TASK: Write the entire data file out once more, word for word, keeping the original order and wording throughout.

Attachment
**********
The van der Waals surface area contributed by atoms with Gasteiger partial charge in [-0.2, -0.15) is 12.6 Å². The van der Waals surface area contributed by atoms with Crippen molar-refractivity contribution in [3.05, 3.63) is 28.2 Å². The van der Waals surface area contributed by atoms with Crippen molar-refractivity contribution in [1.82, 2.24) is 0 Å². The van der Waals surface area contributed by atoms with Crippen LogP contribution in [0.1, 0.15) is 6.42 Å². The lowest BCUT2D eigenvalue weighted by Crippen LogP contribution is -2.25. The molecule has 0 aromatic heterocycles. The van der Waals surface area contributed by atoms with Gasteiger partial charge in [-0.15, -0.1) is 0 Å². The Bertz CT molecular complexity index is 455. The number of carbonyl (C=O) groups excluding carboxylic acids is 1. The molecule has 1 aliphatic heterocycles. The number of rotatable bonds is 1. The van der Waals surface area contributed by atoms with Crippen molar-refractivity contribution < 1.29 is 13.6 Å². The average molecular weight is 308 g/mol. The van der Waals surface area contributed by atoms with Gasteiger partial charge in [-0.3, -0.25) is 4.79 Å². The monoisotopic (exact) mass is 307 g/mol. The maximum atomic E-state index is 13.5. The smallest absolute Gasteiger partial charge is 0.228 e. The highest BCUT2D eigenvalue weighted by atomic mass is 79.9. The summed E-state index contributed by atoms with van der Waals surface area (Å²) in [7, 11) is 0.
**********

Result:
The van der Waals surface area contributed by atoms with Gasteiger partial charge in [-0.2, -0.15) is 12.6 Å². The van der Waals surface area contributed by atoms with Crippen molar-refractivity contribution in [3.05, 3.63) is 28.2 Å². The van der Waals surface area contributed by atoms with Crippen molar-refractivity contribution in [1.82, 2.24) is 0 Å². The van der Waals surface area contributed by atoms with Crippen LogP contribution in [0.1, 0.15) is 6.42 Å². The lowest BCUT2D eigenvalue weighted by Crippen LogP contribution is -2.25. The molecule has 0 aromatic heterocycles. The van der Waals surface area contributed by atoms with Gasteiger partial charge in [-0.15, -0.1) is 0 Å². The Bertz CT molecular complexity index is 455. The number of carbonyl (C=O) groups excluding carboxylic acids is 1. The molecule has 1 aliphatic heterocycles. The number of rotatable bonds is 1. The van der Waals surface area contributed by atoms with Crippen molar-refractivity contribution < 1.29 is 13.6 Å². The average molecular weight is 308 g/mol. The van der Waals surface area contributed by atoms with Gasteiger partial charge in [-0.3, -0.25) is 4.79 Å². The monoisotopic (exact) mass is 307 g/mol. The maximum atomic E-state index is 13.5. The smallest absolute Gasteiger partial charge is 0.228 e. The highest BCUT2D eigenvalue weighted by atomic mass is 79.9. The summed E-state index contributed by atoms with van der Waals surface area (Å²) in [7, 11) is 0.